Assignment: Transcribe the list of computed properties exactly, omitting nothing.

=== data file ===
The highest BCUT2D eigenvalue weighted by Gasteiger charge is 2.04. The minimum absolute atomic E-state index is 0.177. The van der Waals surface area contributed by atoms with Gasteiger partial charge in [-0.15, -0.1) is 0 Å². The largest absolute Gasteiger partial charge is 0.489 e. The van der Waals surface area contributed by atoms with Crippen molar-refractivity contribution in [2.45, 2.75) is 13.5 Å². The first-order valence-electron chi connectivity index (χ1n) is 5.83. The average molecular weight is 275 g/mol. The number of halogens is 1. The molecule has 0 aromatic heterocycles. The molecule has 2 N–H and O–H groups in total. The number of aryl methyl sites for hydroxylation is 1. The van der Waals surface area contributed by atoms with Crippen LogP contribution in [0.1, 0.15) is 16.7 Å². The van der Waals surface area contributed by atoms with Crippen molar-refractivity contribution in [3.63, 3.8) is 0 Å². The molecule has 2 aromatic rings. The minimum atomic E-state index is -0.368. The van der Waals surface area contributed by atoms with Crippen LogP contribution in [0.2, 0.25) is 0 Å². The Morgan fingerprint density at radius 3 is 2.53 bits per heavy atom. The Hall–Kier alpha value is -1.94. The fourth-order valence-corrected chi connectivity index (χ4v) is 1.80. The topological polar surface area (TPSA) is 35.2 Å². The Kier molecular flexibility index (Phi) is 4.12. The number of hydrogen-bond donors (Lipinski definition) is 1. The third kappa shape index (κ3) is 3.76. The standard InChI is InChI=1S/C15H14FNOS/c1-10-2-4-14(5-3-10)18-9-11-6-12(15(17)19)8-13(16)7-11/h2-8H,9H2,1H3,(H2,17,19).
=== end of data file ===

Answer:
The highest BCUT2D eigenvalue weighted by Gasteiger charge is 2.04. The minimum absolute atomic E-state index is 0.177. The van der Waals surface area contributed by atoms with Gasteiger partial charge in [-0.15, -0.1) is 0 Å². The largest absolute Gasteiger partial charge is 0.489 e. The van der Waals surface area contributed by atoms with Crippen molar-refractivity contribution in [2.45, 2.75) is 13.5 Å². The first-order valence-electron chi connectivity index (χ1n) is 5.83. The average molecular weight is 275 g/mol. The number of halogens is 1. The molecule has 0 aromatic heterocycles. The molecule has 2 N–H and O–H groups in total. The number of aryl methyl sites for hydroxylation is 1. The van der Waals surface area contributed by atoms with Crippen LogP contribution in [0.1, 0.15) is 16.7 Å². The van der Waals surface area contributed by atoms with Crippen molar-refractivity contribution in [3.63, 3.8) is 0 Å². The molecule has 2 aromatic rings. The minimum atomic E-state index is -0.368. The van der Waals surface area contributed by atoms with Crippen LogP contribution in [0.2, 0.25) is 0 Å². The Morgan fingerprint density at radius 3 is 2.53 bits per heavy atom. The Hall–Kier alpha value is -1.94. The fourth-order valence-corrected chi connectivity index (χ4v) is 1.80. The topological polar surface area (TPSA) is 35.2 Å². The Kier molecular flexibility index (Phi) is 4.12. The number of hydrogen-bond donors (Lipinski definition) is 1. The third kappa shape index (κ3) is 3.76. The standard InChI is InChI=1S/C15H14FNOS/c1-10-2-4-14(5-3-10)18-9-11-6-12(15(17)19)8-13(16)7-11/h2-8H,9H2,1H3,(H2,17,19).